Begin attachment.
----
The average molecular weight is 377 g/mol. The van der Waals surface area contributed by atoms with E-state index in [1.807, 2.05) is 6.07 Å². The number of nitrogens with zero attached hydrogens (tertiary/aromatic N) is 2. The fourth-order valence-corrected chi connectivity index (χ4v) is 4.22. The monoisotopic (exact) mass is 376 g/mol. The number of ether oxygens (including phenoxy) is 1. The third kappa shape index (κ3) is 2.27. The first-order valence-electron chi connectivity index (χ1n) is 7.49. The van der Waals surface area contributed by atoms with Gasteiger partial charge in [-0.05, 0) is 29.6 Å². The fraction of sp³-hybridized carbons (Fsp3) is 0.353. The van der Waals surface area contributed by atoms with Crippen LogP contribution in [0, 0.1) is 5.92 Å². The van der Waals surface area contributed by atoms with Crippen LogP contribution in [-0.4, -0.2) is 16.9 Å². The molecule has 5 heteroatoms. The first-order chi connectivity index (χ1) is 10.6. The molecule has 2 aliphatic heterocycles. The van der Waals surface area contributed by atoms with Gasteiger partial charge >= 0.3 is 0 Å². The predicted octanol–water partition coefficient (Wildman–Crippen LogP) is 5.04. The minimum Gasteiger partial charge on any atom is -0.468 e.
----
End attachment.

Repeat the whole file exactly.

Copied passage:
The average molecular weight is 377 g/mol. The van der Waals surface area contributed by atoms with E-state index in [1.807, 2.05) is 6.07 Å². The number of nitrogens with zero attached hydrogens (tertiary/aromatic N) is 2. The fourth-order valence-corrected chi connectivity index (χ4v) is 4.22. The monoisotopic (exact) mass is 376 g/mol. The number of ether oxygens (including phenoxy) is 1. The third kappa shape index (κ3) is 2.27. The first-order valence-electron chi connectivity index (χ1n) is 7.49. The van der Waals surface area contributed by atoms with Gasteiger partial charge in [-0.05, 0) is 29.6 Å². The fraction of sp³-hybridized carbons (Fsp3) is 0.353. The van der Waals surface area contributed by atoms with Crippen LogP contribution in [0, 0.1) is 5.92 Å². The van der Waals surface area contributed by atoms with Crippen LogP contribution in [-0.4, -0.2) is 16.9 Å². The molecule has 5 heteroatoms. The first-order chi connectivity index (χ1) is 10.6. The molecule has 2 aliphatic heterocycles. The van der Waals surface area contributed by atoms with Gasteiger partial charge >= 0.3 is 0 Å². The predicted octanol–water partition coefficient (Wildman–Crippen LogP) is 5.04. The minimum Gasteiger partial charge on any atom is -0.468 e.